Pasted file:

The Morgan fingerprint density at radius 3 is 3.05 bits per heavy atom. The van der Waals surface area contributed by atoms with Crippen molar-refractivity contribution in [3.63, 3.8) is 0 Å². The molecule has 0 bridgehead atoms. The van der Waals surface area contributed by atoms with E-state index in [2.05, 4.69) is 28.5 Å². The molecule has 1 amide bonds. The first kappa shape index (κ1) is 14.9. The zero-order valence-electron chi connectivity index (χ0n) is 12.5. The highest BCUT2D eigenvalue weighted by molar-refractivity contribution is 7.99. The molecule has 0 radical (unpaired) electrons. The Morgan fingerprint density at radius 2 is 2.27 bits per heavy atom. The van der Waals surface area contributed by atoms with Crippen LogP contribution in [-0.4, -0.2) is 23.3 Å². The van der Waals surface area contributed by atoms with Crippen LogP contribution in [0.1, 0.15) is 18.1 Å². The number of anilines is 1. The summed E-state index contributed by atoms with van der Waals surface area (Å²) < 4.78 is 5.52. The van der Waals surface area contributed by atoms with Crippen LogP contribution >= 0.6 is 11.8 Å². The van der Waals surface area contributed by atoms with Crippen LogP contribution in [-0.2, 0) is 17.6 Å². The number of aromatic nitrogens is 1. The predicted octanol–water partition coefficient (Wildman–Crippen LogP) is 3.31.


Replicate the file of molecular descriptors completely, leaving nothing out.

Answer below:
The Morgan fingerprint density at radius 3 is 3.05 bits per heavy atom. The van der Waals surface area contributed by atoms with Crippen molar-refractivity contribution in [3.63, 3.8) is 0 Å². The molecule has 0 bridgehead atoms. The van der Waals surface area contributed by atoms with E-state index in [2.05, 4.69) is 28.5 Å². The molecule has 1 amide bonds. The first kappa shape index (κ1) is 14.9. The zero-order valence-electron chi connectivity index (χ0n) is 12.5. The highest BCUT2D eigenvalue weighted by molar-refractivity contribution is 7.99. The molecule has 0 radical (unpaired) electrons. The Morgan fingerprint density at radius 2 is 2.27 bits per heavy atom. The van der Waals surface area contributed by atoms with Crippen LogP contribution in [-0.4, -0.2) is 23.3 Å². The van der Waals surface area contributed by atoms with Crippen LogP contribution in [0.1, 0.15) is 18.1 Å². The number of anilines is 1. The summed E-state index contributed by atoms with van der Waals surface area (Å²) < 4.78 is 5.52. The van der Waals surface area contributed by atoms with Crippen LogP contribution >= 0.6 is 11.8 Å². The van der Waals surface area contributed by atoms with Crippen LogP contribution in [-0.2, 0) is 17.6 Å². The number of aromatic nitrogens is 1. The predicted octanol–water partition coefficient (Wildman–Crippen LogP) is 3.31.